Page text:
A tour of the Rock includes Queen’s Gate and the Great Siege Tunnels area and also the Barbary Ape Den, home to Europe’s only free–roaming primate community. Unlike North africa the community is triving. Because they are tailess, they are often refered to as apes, although they are in fact monkeys.
The monkeys on the rock presently are of Moroccan and Algerian origin.
It is thought that they were introduced to Gibraltar by the Moors who kept them as pets.
A popular legend exists that as long as there are Barbary Macaques in Gibraltar that it will remain under British rule. In 1942 during the 2nd World War the number dwindled down so much that only 7 monkeys remained. Winston Churchill immediately ordered that the numbers be replenished by bringing over monkeys fron Morocco and Algeria because of his belief in the legend.
Nowadays the monkeys are well looked after by the GONHS (Gibraltar Ornithological and Natural History Society) and the GVC (Gibraltar Veterinary Clinic). They are given fresh drinking water and vegetables daily as a suppliment to there natural diet of leaves, olives, flowers, roots, and seeds.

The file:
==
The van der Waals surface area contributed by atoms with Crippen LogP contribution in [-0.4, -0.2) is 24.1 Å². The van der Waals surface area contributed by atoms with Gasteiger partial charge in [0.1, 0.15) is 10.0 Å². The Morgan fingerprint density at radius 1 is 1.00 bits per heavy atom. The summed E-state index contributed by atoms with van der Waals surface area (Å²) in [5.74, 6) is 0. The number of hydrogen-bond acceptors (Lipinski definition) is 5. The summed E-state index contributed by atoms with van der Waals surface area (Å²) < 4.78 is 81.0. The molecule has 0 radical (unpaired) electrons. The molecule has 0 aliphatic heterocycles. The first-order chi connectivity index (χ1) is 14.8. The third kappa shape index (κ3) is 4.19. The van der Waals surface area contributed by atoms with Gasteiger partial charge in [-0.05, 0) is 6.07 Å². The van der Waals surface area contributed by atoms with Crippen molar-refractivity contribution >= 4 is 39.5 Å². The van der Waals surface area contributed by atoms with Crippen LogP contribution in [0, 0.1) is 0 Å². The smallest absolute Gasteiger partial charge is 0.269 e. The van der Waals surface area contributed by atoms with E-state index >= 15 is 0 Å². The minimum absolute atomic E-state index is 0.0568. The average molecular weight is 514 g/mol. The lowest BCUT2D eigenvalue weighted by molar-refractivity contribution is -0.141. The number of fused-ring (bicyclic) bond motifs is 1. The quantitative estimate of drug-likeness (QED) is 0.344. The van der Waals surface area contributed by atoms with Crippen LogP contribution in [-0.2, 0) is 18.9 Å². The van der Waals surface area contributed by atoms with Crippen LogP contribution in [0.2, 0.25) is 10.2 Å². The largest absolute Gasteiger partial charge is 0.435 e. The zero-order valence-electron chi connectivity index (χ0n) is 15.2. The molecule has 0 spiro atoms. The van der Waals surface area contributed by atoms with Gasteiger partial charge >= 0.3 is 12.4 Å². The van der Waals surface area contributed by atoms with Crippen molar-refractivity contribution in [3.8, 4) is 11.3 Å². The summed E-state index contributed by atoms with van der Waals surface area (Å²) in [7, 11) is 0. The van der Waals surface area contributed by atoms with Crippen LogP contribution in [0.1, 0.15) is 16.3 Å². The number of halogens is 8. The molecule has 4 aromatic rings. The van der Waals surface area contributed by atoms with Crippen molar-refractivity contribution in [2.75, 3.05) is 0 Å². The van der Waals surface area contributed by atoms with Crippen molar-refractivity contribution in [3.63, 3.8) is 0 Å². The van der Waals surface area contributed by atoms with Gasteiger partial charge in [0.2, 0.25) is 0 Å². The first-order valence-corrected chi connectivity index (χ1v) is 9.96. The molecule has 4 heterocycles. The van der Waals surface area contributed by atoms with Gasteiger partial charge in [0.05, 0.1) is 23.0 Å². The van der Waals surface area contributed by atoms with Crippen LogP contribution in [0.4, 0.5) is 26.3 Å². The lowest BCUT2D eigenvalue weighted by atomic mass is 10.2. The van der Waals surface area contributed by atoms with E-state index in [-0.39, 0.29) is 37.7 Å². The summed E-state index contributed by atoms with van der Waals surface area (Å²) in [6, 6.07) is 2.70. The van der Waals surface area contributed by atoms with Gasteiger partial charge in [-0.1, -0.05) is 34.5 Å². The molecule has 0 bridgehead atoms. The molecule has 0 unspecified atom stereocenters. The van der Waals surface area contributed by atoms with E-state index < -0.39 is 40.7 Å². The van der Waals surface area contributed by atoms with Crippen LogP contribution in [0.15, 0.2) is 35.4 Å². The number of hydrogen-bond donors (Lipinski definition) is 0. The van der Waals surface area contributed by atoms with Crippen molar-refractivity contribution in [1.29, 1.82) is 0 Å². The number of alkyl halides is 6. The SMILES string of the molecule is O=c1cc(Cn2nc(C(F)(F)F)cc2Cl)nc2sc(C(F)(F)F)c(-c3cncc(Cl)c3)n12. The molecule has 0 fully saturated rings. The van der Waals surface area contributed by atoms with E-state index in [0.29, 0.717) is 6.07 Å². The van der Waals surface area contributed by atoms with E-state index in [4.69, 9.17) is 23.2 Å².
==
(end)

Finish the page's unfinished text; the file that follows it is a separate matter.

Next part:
They are caught on a regular basis to check their health, weight and size and to be tattooed and micro-chipped as forms of identification.
From 1915 until 1991, the British Army and later the Gibraltar regiment took care of the moneys. Each baby monkey was given a name of a Governor, Brigadier or high ranking officer. If a monkey was taken ill it was taken to the Royal Naval Hospital and treated like any other enlisted service man. The government of Gibraltar took over caring for them when the British Garrison withdrew.
The monkeys are a hugh magnet for tourism. The Apes den at Queens Gate is especially popular as the tourists can get really close to them. Monkeys often jump on peoples heads or shoulders as they love to interact with humans. However they are still wild animals and will bite if frightened or annoyed so you must act responsibly. It is illegal to feed the monkeys and offenders can be fined up to £500. This is to stop them becoming dependant on humans. The monkeys were present on the rock way before gibraltar became British in the 18th centuary. We now this because Alonso Hernandez del Portillo the first chronicler of Gibraltar wrote between 1605 and 1610, But now let us speak of other and living producers which in spite of the asperity of the rock still maintain themselves in the mountain, there are monkeys, who may be called the true owners, with possession from time immemorial, always tenacious of the dominion, living for the most part on the eastern side in high and inaccessible chasms